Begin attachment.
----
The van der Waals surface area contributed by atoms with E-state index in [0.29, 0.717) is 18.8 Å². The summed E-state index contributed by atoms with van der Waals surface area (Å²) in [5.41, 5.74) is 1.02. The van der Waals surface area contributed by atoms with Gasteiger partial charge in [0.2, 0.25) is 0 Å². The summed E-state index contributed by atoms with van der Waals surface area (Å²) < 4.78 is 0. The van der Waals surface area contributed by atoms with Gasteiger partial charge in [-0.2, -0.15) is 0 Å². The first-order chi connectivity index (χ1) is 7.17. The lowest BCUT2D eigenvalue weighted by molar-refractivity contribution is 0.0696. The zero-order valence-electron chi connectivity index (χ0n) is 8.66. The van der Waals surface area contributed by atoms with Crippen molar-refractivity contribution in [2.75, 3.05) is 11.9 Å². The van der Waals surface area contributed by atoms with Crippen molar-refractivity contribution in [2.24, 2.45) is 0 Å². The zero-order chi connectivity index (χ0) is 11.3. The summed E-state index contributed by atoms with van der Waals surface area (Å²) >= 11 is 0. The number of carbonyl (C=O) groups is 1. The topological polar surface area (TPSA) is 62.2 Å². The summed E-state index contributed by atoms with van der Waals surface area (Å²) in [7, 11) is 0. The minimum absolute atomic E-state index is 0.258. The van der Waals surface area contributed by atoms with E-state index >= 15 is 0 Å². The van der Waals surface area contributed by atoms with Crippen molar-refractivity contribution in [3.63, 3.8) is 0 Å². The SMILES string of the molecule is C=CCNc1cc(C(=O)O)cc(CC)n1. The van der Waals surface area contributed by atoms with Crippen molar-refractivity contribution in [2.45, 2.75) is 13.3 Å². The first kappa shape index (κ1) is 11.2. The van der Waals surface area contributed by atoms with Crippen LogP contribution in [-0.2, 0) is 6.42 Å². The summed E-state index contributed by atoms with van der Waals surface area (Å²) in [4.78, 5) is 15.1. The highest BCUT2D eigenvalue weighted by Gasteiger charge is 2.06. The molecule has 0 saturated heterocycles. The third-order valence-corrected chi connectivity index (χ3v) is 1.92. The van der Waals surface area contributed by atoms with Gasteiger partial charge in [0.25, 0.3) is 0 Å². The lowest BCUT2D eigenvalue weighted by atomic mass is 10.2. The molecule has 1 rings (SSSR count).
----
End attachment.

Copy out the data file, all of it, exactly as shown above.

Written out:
The van der Waals surface area contributed by atoms with E-state index in [0.29, 0.717) is 18.8 Å². The summed E-state index contributed by atoms with van der Waals surface area (Å²) in [5.41, 5.74) is 1.02. The van der Waals surface area contributed by atoms with Gasteiger partial charge in [0.2, 0.25) is 0 Å². The summed E-state index contributed by atoms with van der Waals surface area (Å²) < 4.78 is 0. The van der Waals surface area contributed by atoms with Gasteiger partial charge in [-0.2, -0.15) is 0 Å². The first-order chi connectivity index (χ1) is 7.17. The lowest BCUT2D eigenvalue weighted by molar-refractivity contribution is 0.0696. The zero-order valence-electron chi connectivity index (χ0n) is 8.66. The van der Waals surface area contributed by atoms with Crippen molar-refractivity contribution in [2.75, 3.05) is 11.9 Å². The van der Waals surface area contributed by atoms with Crippen molar-refractivity contribution in [2.24, 2.45) is 0 Å². The zero-order chi connectivity index (χ0) is 11.3. The summed E-state index contributed by atoms with van der Waals surface area (Å²) >= 11 is 0. The number of carbonyl (C=O) groups is 1. The topological polar surface area (TPSA) is 62.2 Å². The summed E-state index contributed by atoms with van der Waals surface area (Å²) in [7, 11) is 0. The minimum absolute atomic E-state index is 0.258. The van der Waals surface area contributed by atoms with E-state index >= 15 is 0 Å². The van der Waals surface area contributed by atoms with Crippen molar-refractivity contribution in [3.63, 3.8) is 0 Å². The SMILES string of the molecule is C=CCNc1cc(C(=O)O)cc(CC)n1. The van der Waals surface area contributed by atoms with Crippen molar-refractivity contribution in [2.45, 2.75) is 13.3 Å². The first kappa shape index (κ1) is 11.2. The van der Waals surface area contributed by atoms with Crippen LogP contribution in [-0.2, 0) is 6.42 Å². The summed E-state index contributed by atoms with van der Waals surface area (Å²) in [4.78, 5) is 15.1. The highest BCUT2D eigenvalue weighted by Gasteiger charge is 2.06. The molecule has 0 saturated heterocycles. The third-order valence-corrected chi connectivity index (χ3v) is 1.92. The van der Waals surface area contributed by atoms with Gasteiger partial charge in [0.25, 0.3) is 0 Å². The lowest BCUT2D eigenvalue weighted by atomic mass is 10.2. The molecule has 1 rings (SSSR count).